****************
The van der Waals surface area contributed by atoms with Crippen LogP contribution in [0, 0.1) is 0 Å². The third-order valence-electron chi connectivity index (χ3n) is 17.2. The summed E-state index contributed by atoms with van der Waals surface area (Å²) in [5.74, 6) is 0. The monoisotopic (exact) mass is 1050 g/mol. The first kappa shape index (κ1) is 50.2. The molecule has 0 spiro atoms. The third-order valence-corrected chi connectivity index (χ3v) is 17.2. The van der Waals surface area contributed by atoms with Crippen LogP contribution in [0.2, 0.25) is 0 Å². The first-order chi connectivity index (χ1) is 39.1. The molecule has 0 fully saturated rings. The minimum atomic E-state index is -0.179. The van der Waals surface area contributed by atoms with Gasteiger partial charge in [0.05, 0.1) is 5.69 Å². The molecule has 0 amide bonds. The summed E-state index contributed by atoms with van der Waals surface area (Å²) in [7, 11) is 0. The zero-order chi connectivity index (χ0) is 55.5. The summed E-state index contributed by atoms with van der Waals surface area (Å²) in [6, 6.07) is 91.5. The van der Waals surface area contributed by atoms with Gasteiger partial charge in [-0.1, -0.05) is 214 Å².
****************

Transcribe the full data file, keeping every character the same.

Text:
The van der Waals surface area contributed by atoms with Crippen LogP contribution in [0, 0.1) is 0 Å². The third-order valence-electron chi connectivity index (χ3n) is 17.2. The summed E-state index contributed by atoms with van der Waals surface area (Å²) in [5.74, 6) is 0. The monoisotopic (exact) mass is 1050 g/mol. The first kappa shape index (κ1) is 50.2. The molecule has 0 spiro atoms. The third-order valence-corrected chi connectivity index (χ3v) is 17.2. The van der Waals surface area contributed by atoms with Crippen LogP contribution in [0.2, 0.25) is 0 Å². The first-order chi connectivity index (χ1) is 39.1. The molecule has 0 fully saturated rings. The minimum atomic E-state index is -0.179. The van der Waals surface area contributed by atoms with Gasteiger partial charge in [0.05, 0.1) is 5.69 Å². The molecule has 0 amide bonds. The summed E-state index contributed by atoms with van der Waals surface area (Å²) in [7, 11) is 0. The zero-order chi connectivity index (χ0) is 55.5. The summed E-state index contributed by atoms with van der Waals surface area (Å²) in [6, 6.07) is 91.5. The van der Waals surface area contributed by atoms with Gasteiger partial charge in [-0.1, -0.05) is 214 Å².